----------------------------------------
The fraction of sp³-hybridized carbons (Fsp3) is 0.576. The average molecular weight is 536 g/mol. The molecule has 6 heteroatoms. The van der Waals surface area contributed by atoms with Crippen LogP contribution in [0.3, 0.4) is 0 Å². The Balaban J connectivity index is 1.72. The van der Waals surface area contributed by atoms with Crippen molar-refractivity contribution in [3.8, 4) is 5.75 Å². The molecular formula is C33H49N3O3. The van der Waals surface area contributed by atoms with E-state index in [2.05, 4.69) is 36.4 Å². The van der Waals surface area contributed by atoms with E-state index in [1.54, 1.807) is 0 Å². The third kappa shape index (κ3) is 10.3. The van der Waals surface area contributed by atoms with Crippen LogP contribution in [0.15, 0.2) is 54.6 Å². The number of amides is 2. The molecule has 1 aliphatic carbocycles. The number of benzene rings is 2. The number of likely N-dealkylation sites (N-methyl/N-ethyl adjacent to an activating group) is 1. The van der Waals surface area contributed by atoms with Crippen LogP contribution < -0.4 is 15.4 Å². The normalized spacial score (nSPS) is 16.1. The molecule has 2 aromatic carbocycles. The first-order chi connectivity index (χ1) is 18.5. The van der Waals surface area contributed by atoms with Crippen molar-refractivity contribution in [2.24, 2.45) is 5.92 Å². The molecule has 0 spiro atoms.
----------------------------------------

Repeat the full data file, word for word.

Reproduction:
The fraction of sp³-hybridized carbons (Fsp3) is 0.576. The average molecular weight is 536 g/mol. The molecule has 6 heteroatoms. The van der Waals surface area contributed by atoms with Crippen LogP contribution in [0.3, 0.4) is 0 Å². The Balaban J connectivity index is 1.72. The van der Waals surface area contributed by atoms with Crippen molar-refractivity contribution in [3.8, 4) is 5.75 Å². The molecular formula is C33H49N3O3. The van der Waals surface area contributed by atoms with E-state index in [2.05, 4.69) is 36.4 Å². The van der Waals surface area contributed by atoms with E-state index in [1.54, 1.807) is 0 Å². The third kappa shape index (κ3) is 10.3. The van der Waals surface area contributed by atoms with Crippen LogP contribution in [0.15, 0.2) is 54.6 Å². The number of amides is 2. The molecule has 1 aliphatic carbocycles. The number of benzene rings is 2. The number of likely N-dealkylation sites (N-methyl/N-ethyl adjacent to an activating group) is 1. The van der Waals surface area contributed by atoms with Crippen LogP contribution < -0.4 is 15.4 Å². The normalized spacial score (nSPS) is 16.1. The molecule has 2 aromatic carbocycles. The first-order chi connectivity index (χ1) is 18.5. The van der Waals surface area contributed by atoms with Crippen molar-refractivity contribution in [2.24, 2.45) is 5.92 Å². The molecule has 0 spiro atoms.